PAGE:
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What is the Python equivalent of following Perl code?

hmac_md5_hex($login . "^" . $seq . "^" . $time . "^" . $amo . "^", $CryptoKey);

The Python hashlib.md5 doesn't seem to take an "cryptographic key" argument. It only accepts 1 argument.

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3 Answers 3

up vote 11 down vote accepted

You have to use the hmac module together with md5 or sha. Per default it uses md5:

In [1]: import hmac, hashlib
In [2]: hmac.new('key', 'msg').hexdigest()
Out[2]: '18e3548c59ad40dd03907b7aeee71d67'
In [3]: hmac.new('key2', 'msg').hexdigest()
Out[3]: 'a4bde113179bc2a7c6ac9ad7309ea073'
In [4]: hmac.new('key', 'msg', hashlib.sha256).hexdigest()
Out[4]: '2d93cbc1be167bcb1637a4a23cbff01a7878f0c50ee833954ea5221bb1b8c628'

Your example would probably look something like:

hmac.new(CryptoKey, '^'.join([login, seq, time, amo]), hashlib.md5).hexdigest()
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+1 for using hashlib instead of the deprecated md5/sha modules –  DNS Mar 30 '09 at 13:23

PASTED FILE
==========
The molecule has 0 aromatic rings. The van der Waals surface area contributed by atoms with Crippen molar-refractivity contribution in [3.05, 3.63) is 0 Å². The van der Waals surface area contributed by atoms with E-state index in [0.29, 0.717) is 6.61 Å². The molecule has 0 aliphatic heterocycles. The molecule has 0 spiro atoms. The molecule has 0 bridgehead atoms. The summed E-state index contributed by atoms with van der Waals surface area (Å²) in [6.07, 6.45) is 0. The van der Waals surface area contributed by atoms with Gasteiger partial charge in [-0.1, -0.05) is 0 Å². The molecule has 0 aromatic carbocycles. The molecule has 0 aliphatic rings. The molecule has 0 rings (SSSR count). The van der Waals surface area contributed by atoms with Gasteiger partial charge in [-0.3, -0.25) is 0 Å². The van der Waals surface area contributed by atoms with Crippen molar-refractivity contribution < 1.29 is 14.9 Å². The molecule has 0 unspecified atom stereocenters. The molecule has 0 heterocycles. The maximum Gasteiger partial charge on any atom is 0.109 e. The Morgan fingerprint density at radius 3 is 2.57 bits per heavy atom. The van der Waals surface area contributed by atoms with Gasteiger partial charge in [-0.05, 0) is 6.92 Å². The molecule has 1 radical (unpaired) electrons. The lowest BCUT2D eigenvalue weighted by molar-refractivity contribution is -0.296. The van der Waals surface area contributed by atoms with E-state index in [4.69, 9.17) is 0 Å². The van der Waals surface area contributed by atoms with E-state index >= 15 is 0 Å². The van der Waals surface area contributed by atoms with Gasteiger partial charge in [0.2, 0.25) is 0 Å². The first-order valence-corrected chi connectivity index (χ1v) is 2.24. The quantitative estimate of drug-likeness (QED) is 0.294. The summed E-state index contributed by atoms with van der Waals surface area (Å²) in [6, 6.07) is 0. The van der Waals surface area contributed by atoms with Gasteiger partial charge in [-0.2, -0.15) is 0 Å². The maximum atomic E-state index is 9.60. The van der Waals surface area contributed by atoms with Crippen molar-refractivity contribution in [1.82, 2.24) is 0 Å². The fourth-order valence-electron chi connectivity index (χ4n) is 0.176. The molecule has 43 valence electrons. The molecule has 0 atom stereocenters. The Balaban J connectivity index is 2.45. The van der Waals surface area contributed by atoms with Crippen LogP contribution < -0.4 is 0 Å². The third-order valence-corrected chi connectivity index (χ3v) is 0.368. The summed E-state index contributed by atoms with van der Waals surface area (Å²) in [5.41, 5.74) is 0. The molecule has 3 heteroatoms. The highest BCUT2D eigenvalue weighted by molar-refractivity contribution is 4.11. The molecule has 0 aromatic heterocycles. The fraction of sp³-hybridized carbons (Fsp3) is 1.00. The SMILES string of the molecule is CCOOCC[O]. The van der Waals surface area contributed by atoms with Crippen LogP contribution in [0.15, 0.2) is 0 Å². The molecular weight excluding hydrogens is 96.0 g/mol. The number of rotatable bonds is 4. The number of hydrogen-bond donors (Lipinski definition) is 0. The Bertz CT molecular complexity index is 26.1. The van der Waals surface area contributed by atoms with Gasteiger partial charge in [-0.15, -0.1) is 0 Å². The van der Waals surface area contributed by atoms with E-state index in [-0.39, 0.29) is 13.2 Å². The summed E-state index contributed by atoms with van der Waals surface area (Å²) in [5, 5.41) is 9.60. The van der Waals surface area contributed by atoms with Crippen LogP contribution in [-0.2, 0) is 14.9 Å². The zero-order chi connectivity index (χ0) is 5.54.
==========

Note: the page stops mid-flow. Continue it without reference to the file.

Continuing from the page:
Take a look at this python library documentation about hmac

What you probably want is:

import hmac
hmac_object = hmac.new(crypto_key)
hmac_object.update('^'.join([login, seq, time, amo, ''])
print hmac_object.hexdigest()

It's probably best to use .update() since that way you don't have to instantiate the hmac class everytime and it's a serious performance boost if you want to have a lot of hex digest of the message.

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Another solution, based on PyCrypto:

from Crypto.Hash import HMAC
print HMAC.new(CryptoKey, '^'.join([login, seq, time, amo, ''])).hexdigest()
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